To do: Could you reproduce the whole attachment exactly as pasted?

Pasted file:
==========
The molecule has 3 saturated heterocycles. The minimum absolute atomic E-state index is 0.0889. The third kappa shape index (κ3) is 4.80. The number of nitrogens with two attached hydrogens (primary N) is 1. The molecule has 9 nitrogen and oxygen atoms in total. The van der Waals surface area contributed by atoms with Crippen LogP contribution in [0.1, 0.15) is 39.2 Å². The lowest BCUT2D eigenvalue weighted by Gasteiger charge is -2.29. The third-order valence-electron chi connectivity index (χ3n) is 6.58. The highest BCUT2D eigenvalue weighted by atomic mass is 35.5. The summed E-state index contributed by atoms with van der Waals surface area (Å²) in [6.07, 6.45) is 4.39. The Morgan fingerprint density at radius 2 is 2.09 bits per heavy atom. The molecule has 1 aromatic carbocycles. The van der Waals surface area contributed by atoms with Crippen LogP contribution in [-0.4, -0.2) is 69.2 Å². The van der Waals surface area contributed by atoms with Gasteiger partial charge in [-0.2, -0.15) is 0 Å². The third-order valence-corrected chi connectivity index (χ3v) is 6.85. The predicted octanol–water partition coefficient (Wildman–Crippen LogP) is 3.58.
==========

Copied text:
The molecule has 3 saturated heterocycles. The minimum absolute atomic E-state index is 0.0889. The third kappa shape index (κ3) is 4.80. The number of nitrogens with two attached hydrogens (primary N) is 1. The molecule has 9 nitrogen and oxygen atoms in total. The van der Waals surface area contributed by atoms with Crippen LogP contribution in [0.1, 0.15) is 39.2 Å². The lowest BCUT2D eigenvalue weighted by Gasteiger charge is -2.29. The third-order valence-electron chi connectivity index (χ3n) is 6.58. The highest BCUT2D eigenvalue weighted by atomic mass is 35.5. The summed E-state index contributed by atoms with van der Waals surface area (Å²) in [6.07, 6.45) is 4.39. The Morgan fingerprint density at radius 2 is 2.09 bits per heavy atom. The molecule has 1 aromatic carbocycles. The van der Waals surface area contributed by atoms with Crippen LogP contribution in [-0.4, -0.2) is 69.2 Å². The van der Waals surface area contributed by atoms with Gasteiger partial charge in [-0.2, -0.15) is 0 Å². The third-order valence-corrected chi connectivity index (χ3v) is 6.85. The predicted octanol–water partition coefficient (Wildman–Crippen LogP) is 3.58.